Brands need to do things with purpose, on purpose

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Brands need to do things with purpose, on purpose

Following last weeks event where we were joined by Grundfos, LEGO and Nextstep by Bindslev, Jens Krog reflects on purpose as a term and its implications for the industry. 



Last week, I had the pleasure of celebrating 25 years with Advance. What a journey it has been!

Over the years, I’ve met a lot of interesting people and fascinating companies, while helping international brands on their quest to stay true to their core in an everchanging world. That’s not easy.

There is an increasing pressure on CMO’s and CEO’s to define or even invent ‘purpose’ in their operations and communications, in order to tap into the latest trends and stay relevant. In my experience, this ‘path to purpose’ can be a dangerous route to follow. The brand purpose that results from this approach is often superficial and something that doesn’t truly live in the organization. It may not connect to the actual experience customers have with your brand or products. I believe that the only way to understand and articulate this ‘purpose’ is to closely look at why and how your company was established in the first place. Who founded the company? What motivated those people? What was the original ‘modus operandi’?

Sometimes, this core purpose is easy to see and still lives on in the way the company operates. But sometimes the company has grown and evolved, and that core purpose has to be found again, by drilling down and rediscovering those early operating principles. When that happens, it’s amazing to see how much this ‘new-found’ but old purpose resonates with employees and customers.

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At my 25thanniversary celebration, I was delighted to be joined by a couple of old friends and colleagues who provided some insights into the work they do that connects to a bigger cause or purpose that helps make the world better.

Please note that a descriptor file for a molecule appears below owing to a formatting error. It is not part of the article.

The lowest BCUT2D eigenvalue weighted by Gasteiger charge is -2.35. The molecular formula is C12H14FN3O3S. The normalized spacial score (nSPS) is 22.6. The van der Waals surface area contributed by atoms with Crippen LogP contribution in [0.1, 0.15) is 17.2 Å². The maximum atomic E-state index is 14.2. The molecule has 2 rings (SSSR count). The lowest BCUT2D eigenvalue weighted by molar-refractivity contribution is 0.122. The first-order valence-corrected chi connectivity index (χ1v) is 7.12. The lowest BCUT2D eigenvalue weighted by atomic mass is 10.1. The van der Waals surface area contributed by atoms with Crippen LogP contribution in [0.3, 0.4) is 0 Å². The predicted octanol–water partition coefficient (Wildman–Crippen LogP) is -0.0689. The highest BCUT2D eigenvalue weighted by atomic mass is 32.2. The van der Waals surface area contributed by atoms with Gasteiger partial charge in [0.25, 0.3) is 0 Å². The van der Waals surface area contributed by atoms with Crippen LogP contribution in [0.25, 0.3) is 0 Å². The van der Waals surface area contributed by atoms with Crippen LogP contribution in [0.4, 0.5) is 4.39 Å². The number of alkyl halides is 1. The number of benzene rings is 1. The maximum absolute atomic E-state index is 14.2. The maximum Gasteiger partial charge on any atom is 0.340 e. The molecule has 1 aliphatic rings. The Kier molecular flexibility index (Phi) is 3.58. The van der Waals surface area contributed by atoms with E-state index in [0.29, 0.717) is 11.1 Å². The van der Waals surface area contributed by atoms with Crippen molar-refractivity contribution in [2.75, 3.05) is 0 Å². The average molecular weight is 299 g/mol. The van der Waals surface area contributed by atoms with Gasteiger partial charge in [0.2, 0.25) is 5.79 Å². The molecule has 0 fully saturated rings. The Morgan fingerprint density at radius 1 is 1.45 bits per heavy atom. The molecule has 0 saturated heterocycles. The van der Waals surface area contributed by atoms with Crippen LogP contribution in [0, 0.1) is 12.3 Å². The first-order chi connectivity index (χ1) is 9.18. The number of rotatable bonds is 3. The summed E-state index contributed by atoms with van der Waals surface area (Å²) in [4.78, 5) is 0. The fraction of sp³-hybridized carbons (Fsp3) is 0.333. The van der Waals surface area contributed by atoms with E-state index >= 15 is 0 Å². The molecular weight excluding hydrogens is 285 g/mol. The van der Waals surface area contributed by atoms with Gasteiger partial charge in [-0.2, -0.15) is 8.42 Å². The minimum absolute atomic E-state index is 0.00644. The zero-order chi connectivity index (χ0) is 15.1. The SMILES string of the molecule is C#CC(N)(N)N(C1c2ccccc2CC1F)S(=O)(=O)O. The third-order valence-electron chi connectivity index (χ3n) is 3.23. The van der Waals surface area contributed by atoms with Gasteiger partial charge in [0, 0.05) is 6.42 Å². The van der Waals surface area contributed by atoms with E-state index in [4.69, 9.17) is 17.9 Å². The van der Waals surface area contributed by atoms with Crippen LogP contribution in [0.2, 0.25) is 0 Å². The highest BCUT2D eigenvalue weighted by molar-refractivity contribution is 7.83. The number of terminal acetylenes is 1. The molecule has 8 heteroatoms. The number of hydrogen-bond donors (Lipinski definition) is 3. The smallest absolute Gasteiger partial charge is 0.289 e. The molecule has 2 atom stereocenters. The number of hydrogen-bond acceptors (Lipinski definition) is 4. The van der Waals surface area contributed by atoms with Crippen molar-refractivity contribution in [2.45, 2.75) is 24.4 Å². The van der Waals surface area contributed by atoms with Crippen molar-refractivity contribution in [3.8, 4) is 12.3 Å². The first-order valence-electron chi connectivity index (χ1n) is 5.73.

Claus Bindslev kicked off the afternoon with an inspiring story of how he, an established Danish strategy and transformation consultant, was inspired to start a sustainable fisheries NGO in a troubled part of Africa, where piracy was rife. Fresh water and the pumps that help mine it, are essential to life.


Grundfos, represented by CMO Ulrik Gernow (who I first met at LEGO a decade ago!) originally invented pumps to help industries and private households in the developed world to get fresh water. With water scarcity being one of the greatest global challenges, Grundfos is also helping to solve these issues in developing countries. So their original purpose is still driving them today and making them relevant, credible… and very successful.


Check out their LinkedIn page to see how meaningful their work is and just how proud the employees are.

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I have had the privilege of working with LEGO throughout my entire career at Advance. LEGO is also very conscious about their footprint, although the way they execute their purpose is a bit different. LEGO was invented to create system in kids’ play. First in wooden toys and later as the well-known bricks. This system-in-play supports motoric skills, spatial intelligence and playful learning. I’m convinced that these benefits and the potential it has for the kids (and kidults) of the world were discovered as the products were matured. Today LEGO has expanded this to support kids’ development through play in a wide range of initiatives through the LEGO Foundation, Kirkbi investments, and the Sesame Workshop.


These companies consciously do these initiatives via their daily operations - on purpose so to speak. It’s not just a communication exercise talking about intentions; it’s inherent in what they do and how they operate.


You may argue that LEGO and Grundfos are both privately held companies and therefore have a longer perspective on investments and profit. That’s absolutely true. But in the future, more and more customers, employees and investors will be asking for a relevant and credible purpose, no matter how the company is owned.


As a communication person, I love the idea that the media landscape, transparency and globalization are putting pressure on brands and companies to stop pretending and overselling themselves and what that they do. And this is just the beginning. I’m convinced that we, as an industry need to help companies navigate the coming years and stay true to their DNA and their core purpose, rather than trying to be something they are not.


I, for one, look forward to this! 

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